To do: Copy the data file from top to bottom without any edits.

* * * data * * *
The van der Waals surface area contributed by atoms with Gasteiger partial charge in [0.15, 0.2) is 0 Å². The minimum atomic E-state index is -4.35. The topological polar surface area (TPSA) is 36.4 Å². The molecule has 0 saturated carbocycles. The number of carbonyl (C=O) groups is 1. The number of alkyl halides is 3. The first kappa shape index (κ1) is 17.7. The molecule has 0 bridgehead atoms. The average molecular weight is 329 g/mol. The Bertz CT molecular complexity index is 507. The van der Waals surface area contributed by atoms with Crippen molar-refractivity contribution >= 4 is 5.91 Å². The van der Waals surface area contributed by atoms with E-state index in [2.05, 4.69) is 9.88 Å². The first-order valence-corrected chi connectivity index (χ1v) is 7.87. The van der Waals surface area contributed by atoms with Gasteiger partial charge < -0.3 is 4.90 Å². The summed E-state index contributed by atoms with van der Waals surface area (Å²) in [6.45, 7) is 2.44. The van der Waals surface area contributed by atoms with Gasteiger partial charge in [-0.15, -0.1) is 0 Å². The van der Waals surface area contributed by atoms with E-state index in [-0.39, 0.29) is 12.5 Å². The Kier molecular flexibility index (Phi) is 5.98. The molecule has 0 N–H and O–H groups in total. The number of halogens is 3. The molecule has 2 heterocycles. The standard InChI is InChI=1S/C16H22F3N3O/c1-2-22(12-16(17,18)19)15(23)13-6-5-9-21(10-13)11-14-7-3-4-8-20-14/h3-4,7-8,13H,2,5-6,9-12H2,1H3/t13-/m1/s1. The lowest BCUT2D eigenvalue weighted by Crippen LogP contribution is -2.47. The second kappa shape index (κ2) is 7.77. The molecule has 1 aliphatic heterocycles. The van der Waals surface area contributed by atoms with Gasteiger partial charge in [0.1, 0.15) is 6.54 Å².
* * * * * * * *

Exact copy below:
The van der Waals surface area contributed by atoms with Gasteiger partial charge in [0.15, 0.2) is 0 Å². The minimum atomic E-state index is -4.35. The topological polar surface area (TPSA) is 36.4 Å². The molecule has 0 saturated carbocycles. The number of carbonyl (C=O) groups is 1. The number of alkyl halides is 3. The first kappa shape index (κ1) is 17.7. The molecule has 0 bridgehead atoms. The average molecular weight is 329 g/mol. The Bertz CT molecular complexity index is 507. The van der Waals surface area contributed by atoms with Crippen molar-refractivity contribution >= 4 is 5.91 Å². The van der Waals surface area contributed by atoms with E-state index in [2.05, 4.69) is 9.88 Å². The first-order valence-corrected chi connectivity index (χ1v) is 7.87. The van der Waals surface area contributed by atoms with Gasteiger partial charge < -0.3 is 4.90 Å². The summed E-state index contributed by atoms with van der Waals surface area (Å²) in [6.45, 7) is 2.44. The van der Waals surface area contributed by atoms with Gasteiger partial charge in [-0.15, -0.1) is 0 Å². The van der Waals surface area contributed by atoms with E-state index in [-0.39, 0.29) is 12.5 Å². The Kier molecular flexibility index (Phi) is 5.98. The molecule has 0 N–H and O–H groups in total. The number of halogens is 3. The molecule has 2 heterocycles. The standard InChI is InChI=1S/C16H22F3N3O/c1-2-22(12-16(17,18)19)15(23)13-6-5-9-21(10-13)11-14-7-3-4-8-20-14/h3-4,7-8,13H,2,5-6,9-12H2,1H3/t13-/m1/s1. The lowest BCUT2D eigenvalue weighted by Crippen LogP contribution is -2.47. The second kappa shape index (κ2) is 7.77. The molecule has 1 aliphatic heterocycles. The van der Waals surface area contributed by atoms with Gasteiger partial charge in [0.1, 0.15) is 6.54 Å².